Whatever the reason that Project M isn’t included, it’s safe to say that the initial reaction by a small minority of the Smash community was wrong. I’m angry now because this outburst reflects on a community I’ve invested a lot of time in, and that community now has to deal with it, me included.

So I’m here to do what I can. I’m writing this small post to try and raise some awareness like Smash community leader Prog did earlier today.

Listen, if you’re part of this community and you were at fault for this, you should be ashamed. I love this series. It’s home to many good memories. I can’t recall ever having a bad tournament experience because I’ve met some incredible people and forged some great friendships through this series. How can you be part of something so awesome, forge awesome memories with new and old friends, and then do something so horrible? It doesn’t make sense to me.

If I knew you, our friendship would stop right there. I don’t want to associate myself personally with those kinds of people, and neither should anyone else in the Smash community. To add on, I don’t want to associate myself with anyone who just hates on one of the entries in the series. I may like PM and Smash 4 over Melee, Brawl, and 64, but it doesn’t take away from my respect for the players of each game.

I see people commenting on how Project M is trash, why is Smash 4 even being considered for a spot at Apex, Brawl should be dead, etc… and it leaves a bad taste after reading. Why would I want to interact with someone like that? Why would any of you want to interact with someone like that? I may dislike something and express that, but I’m not going to just hate on something without a good reason to.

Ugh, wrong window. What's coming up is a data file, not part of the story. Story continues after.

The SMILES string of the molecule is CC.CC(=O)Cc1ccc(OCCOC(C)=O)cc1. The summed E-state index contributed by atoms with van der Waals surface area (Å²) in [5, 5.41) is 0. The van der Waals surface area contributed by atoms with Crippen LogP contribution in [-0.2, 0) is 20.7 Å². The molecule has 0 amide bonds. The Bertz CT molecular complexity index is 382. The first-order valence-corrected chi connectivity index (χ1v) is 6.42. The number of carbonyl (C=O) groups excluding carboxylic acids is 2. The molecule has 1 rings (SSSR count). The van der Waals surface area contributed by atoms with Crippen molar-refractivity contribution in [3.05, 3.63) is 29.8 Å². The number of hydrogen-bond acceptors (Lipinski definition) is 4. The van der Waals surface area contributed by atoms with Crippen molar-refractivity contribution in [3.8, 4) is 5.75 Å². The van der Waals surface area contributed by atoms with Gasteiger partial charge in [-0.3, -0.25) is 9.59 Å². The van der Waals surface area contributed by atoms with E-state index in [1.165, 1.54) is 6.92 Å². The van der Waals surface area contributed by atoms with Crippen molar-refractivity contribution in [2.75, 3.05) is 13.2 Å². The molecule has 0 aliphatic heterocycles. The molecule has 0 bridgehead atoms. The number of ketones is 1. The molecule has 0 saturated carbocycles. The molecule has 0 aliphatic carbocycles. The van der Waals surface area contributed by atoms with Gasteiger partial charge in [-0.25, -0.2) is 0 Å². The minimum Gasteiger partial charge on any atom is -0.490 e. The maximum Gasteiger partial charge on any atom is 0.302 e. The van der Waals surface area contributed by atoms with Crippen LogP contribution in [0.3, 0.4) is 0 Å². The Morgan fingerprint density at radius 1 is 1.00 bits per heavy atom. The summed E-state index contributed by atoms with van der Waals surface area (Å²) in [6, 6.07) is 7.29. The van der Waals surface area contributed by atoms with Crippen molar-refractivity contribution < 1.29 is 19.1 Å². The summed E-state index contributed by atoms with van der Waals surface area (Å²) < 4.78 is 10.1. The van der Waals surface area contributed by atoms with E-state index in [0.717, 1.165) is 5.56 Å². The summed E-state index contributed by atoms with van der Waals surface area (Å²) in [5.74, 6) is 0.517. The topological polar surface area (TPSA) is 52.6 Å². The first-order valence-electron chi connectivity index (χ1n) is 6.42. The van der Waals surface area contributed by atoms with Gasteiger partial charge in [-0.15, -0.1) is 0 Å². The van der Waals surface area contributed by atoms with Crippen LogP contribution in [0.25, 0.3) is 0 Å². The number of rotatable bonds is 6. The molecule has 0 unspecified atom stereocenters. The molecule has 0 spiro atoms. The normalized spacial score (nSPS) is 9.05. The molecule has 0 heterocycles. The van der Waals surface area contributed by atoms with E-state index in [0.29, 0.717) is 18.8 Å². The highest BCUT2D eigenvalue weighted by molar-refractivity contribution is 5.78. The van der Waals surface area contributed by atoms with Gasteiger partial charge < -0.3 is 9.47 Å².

I think everyone who hates on a game in the series or is throwing death and rape threats at others in your own community need to take a step back and think about the damage you’ve done and the damage you’re currently doing.

And then stop it.

Just Sayin’

Fundamentals

Before I get into the meat of this post, I just want to do a quick little update. I hopped on the Yo craze a few weeks ago (if you don’t know what Yo is, go look it up!) and just saw made an account for this blog. No longer will you have to wait via email or social media updates to know when the next post is out – if you have Yo and add this name to your list of Yo contacts, a Yo will be sent out (with the url to the blog) from the account! The name is JUSTSAYINBLOG!

Okay, time to get to the real post!

Time to turn on the heels of my last post about execution. I want to talk about something that I see a lot of new players in any competitive game I’ve watched struggle with. Because Super Smash Bros. is the primary game series I compete in, I’m going to use that as an example.